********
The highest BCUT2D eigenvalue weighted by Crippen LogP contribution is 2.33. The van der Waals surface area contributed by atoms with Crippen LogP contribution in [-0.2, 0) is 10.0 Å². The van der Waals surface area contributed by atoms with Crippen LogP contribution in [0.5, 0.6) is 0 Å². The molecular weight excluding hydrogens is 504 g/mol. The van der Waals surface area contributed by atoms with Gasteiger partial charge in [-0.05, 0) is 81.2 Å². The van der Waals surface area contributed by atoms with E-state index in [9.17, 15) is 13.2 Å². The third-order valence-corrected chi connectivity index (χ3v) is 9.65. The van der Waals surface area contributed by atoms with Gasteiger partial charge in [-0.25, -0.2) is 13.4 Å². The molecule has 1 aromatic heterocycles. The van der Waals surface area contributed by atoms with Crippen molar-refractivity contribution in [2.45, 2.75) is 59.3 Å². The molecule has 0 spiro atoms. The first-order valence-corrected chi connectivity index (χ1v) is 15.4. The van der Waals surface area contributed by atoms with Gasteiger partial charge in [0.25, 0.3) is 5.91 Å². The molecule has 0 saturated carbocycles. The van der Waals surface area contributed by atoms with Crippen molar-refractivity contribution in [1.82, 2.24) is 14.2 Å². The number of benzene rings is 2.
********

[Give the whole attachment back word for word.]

The highest BCUT2D eigenvalue weighted by Crippen LogP contribution is 2.33. The van der Waals surface area contributed by atoms with Crippen LogP contribution in [-0.2, 0) is 10.0 Å². The van der Waals surface area contributed by atoms with Crippen LogP contribution in [0.5, 0.6) is 0 Å². The molecular weight excluding hydrogens is 504 g/mol. The van der Waals surface area contributed by atoms with Gasteiger partial charge in [-0.05, 0) is 81.2 Å². The van der Waals surface area contributed by atoms with E-state index in [9.17, 15) is 13.2 Å². The third-order valence-corrected chi connectivity index (χ3v) is 9.65. The van der Waals surface area contributed by atoms with Gasteiger partial charge in [-0.25, -0.2) is 13.4 Å². The molecule has 1 aromatic heterocycles. The van der Waals surface area contributed by atoms with Crippen molar-refractivity contribution in [2.45, 2.75) is 59.3 Å². The molecule has 0 spiro atoms. The first-order valence-corrected chi connectivity index (χ1v) is 15.4. The van der Waals surface area contributed by atoms with Gasteiger partial charge in [0.25, 0.3) is 5.91 Å². The molecule has 0 saturated carbocycles. The van der Waals surface area contributed by atoms with Crippen molar-refractivity contribution in [1.82, 2.24) is 14.2 Å². The number of benzene rings is 2.